“The Jews. They have, at last, arrived,” came the answer. “It is time to fulfill your promise.”
“Who arrived?” asked the sea.
“The Jews. Don’t you see them right in front of you?”
“No, I don’t,” said the sea.
“What do you mean you don’t see them? Look, they are standing right in front of you. All two million of them!”
“Sorry, but these are not the same people I have observed in the past.
These are not the same souls I saw in heaven 2,448 years ago. The souls I saw then were limitless in their depth, splendid in their dignity, glorious in their spirit. They constituted sheer celestial beauty. These people in front of me are grouchy, frustrated, divisive, filled with anger, fear and a negative attitude.”
The sea refused to part. Notwithstanding the agreement, the sea would not split. The sea claimed it was deceived: The Jews of heaven were not the Jews on earth. The sea had agreed to split before rich spirits; not before impoverished people.
Until… until it saw the casket of Joseph.
Who Was Joseph?
“Joseph recognized his brothers but they did not recognize him,” says the Bible. When his brothers, the tribes of Israel, descended to Egypt to purchase food, and they encountered their estranged brother who has since risen to become viceroy of the land, he recognized them but they did not recognize him.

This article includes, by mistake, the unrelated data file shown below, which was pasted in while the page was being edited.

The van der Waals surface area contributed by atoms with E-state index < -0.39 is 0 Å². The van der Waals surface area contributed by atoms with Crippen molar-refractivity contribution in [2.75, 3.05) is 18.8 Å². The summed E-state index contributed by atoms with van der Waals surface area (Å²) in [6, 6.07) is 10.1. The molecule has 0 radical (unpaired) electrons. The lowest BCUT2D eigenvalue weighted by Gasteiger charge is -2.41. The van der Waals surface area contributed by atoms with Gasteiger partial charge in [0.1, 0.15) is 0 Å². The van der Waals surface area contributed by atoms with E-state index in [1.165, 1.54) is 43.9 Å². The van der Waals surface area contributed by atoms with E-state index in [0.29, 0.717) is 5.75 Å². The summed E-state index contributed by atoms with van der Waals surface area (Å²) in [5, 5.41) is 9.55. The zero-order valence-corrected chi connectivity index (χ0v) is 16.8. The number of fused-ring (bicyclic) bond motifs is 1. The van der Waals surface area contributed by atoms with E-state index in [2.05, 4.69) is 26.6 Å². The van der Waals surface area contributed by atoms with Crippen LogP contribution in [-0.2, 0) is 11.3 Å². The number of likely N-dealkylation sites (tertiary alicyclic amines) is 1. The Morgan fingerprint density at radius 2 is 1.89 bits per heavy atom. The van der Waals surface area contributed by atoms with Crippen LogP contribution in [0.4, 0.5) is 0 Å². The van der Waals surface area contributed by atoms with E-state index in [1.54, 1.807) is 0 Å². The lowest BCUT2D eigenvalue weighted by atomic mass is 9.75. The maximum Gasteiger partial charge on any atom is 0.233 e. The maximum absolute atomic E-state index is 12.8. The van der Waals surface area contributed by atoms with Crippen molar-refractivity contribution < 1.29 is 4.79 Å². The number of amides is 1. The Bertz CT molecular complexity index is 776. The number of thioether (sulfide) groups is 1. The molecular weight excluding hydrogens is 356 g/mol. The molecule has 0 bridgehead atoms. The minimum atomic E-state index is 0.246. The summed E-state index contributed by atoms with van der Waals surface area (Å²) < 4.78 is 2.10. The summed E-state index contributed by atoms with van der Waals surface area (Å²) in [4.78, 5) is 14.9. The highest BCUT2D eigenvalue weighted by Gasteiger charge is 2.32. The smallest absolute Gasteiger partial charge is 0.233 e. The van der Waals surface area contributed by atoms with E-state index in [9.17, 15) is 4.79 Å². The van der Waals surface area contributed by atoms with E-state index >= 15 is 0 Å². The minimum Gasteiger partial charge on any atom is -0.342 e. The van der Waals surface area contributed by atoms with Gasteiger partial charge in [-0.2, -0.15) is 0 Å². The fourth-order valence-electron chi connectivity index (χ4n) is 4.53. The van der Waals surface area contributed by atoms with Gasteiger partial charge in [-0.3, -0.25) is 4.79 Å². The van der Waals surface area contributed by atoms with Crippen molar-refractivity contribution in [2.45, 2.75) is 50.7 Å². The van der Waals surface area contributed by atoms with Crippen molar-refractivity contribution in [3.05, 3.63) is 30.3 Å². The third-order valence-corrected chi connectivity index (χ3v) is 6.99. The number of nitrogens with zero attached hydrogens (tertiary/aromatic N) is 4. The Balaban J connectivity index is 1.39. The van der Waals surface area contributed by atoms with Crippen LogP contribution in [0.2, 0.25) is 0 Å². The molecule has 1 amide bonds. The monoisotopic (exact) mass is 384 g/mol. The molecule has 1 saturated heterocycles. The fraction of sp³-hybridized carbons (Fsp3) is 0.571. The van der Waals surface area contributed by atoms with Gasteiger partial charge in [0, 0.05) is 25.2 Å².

But why? The Chassidic masters explain that Joseph’s depth of morality and holiness was concealed behind the dense facade of an Egyptian statesman.
On the outside, Joseph seemed no more than a tremendously handsome young man, charming and charismatic, skilled as a diplomat and politician with endless ambition. It was not easy to realize that beneath these qualities lay a soul on fire with spiritual passion, a kindred spirit for whom the moral legacy of Abraham, Isaac and Jacob remained the epicenter of his life; a heart in love with G-d.
Joseph easily identified the holiness within his brothers. After all, they lived most of their lives as isolated, spiritual shepherds, involved in prayer, meditation and study. Yet these very spiritual brothers lacked the ability to discern the Divine dignity etched in the depth of Joseph’s heart. They never understood who their brother really was.
Even when Joseph was living with them in Israel, they saw him as an outsider, as a danger to the integrity of the family of Israel. They saw him as a worldly politician dreaming of power and fame. Certainly, when they encountered him in the form of an Egyptian leader, they failed to observe that beyond the mask of a savvy politician lay the soul of pristine nobility.
This dual identity that characterized Joseph’s life played itself out in the most powerful way when his master’s wife attempted to seduce him into intimate relations. On the outside, she thought, it would not be very difficult to entice young Joseph into sacrificing moral integrity for the sake of tremendous fun and gratification that would secure him a glorified position in the home of his master.
But, when push came to shove, when Joseph was presented with the test of tests, he displayed heroic courage as he resisted and fled her home. As a result of that act, he ended up in prison for 12 years, without any natural hope of ever being liberated from this hellish prison.